I began to notice that it was not only history class where there was a lack of diversity. STEM classes are famous for being male dominated, and it was true that I had only one female science teacher in my years of formal education, but the problem I saw was in language arts. Every year since sixth grade I remember the same routine in English class; one Shakespeare play per year to be memorized and reenacted, and one literary classic to be read and analyzed in an essay. I became very familiar with Falstaff over the years and the classics couldn’t be counted on for variation either, ranging from the greek Medea, to Sir Arthur Conan Doyle, to To Kill a Mockingbird. Sophomore year brought a change to the dull cycle of books so old I could smell the must. The Personal Anthology was assigned, which meant reading books and poems, and seeing films from around the world; any country except those considered western were acceptable. This brought an interesting flavor to homework; the anthology was to be worked on outside of class, but in class our task was still to scrutinize Oedipus’ convoluted family tree. It was a halfhearted attempt at teaching more non-white-male literature since the students were expected to find the content themselves, but this may have been the best the school could do. The publishing industry, like all other aspects of society, is steeped in racism. Many more white authors are published and most of those who receive awards are white. Multicultural content represents only 13% of children’s literature.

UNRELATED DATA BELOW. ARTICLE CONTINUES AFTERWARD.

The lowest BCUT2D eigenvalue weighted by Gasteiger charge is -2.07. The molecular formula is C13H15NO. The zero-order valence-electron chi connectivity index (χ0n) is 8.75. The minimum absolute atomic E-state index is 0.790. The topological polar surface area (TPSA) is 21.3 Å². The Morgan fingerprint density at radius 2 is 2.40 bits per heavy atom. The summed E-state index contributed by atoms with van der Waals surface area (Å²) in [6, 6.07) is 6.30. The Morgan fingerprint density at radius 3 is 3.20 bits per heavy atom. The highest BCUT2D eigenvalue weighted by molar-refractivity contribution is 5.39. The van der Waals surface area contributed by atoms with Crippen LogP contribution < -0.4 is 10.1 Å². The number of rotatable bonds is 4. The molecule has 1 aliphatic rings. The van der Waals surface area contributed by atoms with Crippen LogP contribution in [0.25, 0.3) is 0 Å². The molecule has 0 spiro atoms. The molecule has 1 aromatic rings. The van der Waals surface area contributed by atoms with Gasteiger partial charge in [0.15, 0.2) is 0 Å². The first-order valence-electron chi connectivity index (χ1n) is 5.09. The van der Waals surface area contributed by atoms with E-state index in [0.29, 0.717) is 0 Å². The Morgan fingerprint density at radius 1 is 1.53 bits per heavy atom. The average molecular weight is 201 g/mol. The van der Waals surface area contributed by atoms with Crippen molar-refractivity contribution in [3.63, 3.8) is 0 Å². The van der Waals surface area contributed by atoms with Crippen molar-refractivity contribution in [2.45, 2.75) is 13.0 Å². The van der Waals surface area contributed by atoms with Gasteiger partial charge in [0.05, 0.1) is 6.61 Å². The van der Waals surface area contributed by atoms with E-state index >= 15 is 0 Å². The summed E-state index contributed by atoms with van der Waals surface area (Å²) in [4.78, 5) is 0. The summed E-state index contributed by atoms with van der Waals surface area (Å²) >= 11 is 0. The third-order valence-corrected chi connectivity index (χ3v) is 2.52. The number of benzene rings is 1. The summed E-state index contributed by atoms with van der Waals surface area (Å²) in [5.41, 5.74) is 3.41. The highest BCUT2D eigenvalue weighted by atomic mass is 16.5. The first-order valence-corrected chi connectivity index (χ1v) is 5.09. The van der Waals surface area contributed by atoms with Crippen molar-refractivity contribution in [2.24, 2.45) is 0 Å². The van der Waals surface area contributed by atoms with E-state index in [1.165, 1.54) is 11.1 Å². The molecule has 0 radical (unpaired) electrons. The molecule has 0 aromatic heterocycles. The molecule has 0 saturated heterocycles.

This lack of diversity in all parts of the school curriculum is an obvious failure of the public school system to modernize and teach interesting content, but it is more than that. If I, as an upper class white female, feel bored with, and left out of a curriculum, then African Americans, Latinos, and LGBTQ people are being starved of an education that is relevant to them. I have a strong likelihood to graduate simply because of my demographics. African Americans are 11 percent less likely to graduate and this whitewashed, misogynist school curriculum is a major factor in this. It’s simple. If students do not see themselves reflected in what they are learning, they won’t want to learn. If they don’t feel supported by their educational environment, they won’t want to stay. At the end of the day, if people don’t see themselves, they become convinced they never will, and that will not, and must not, stand.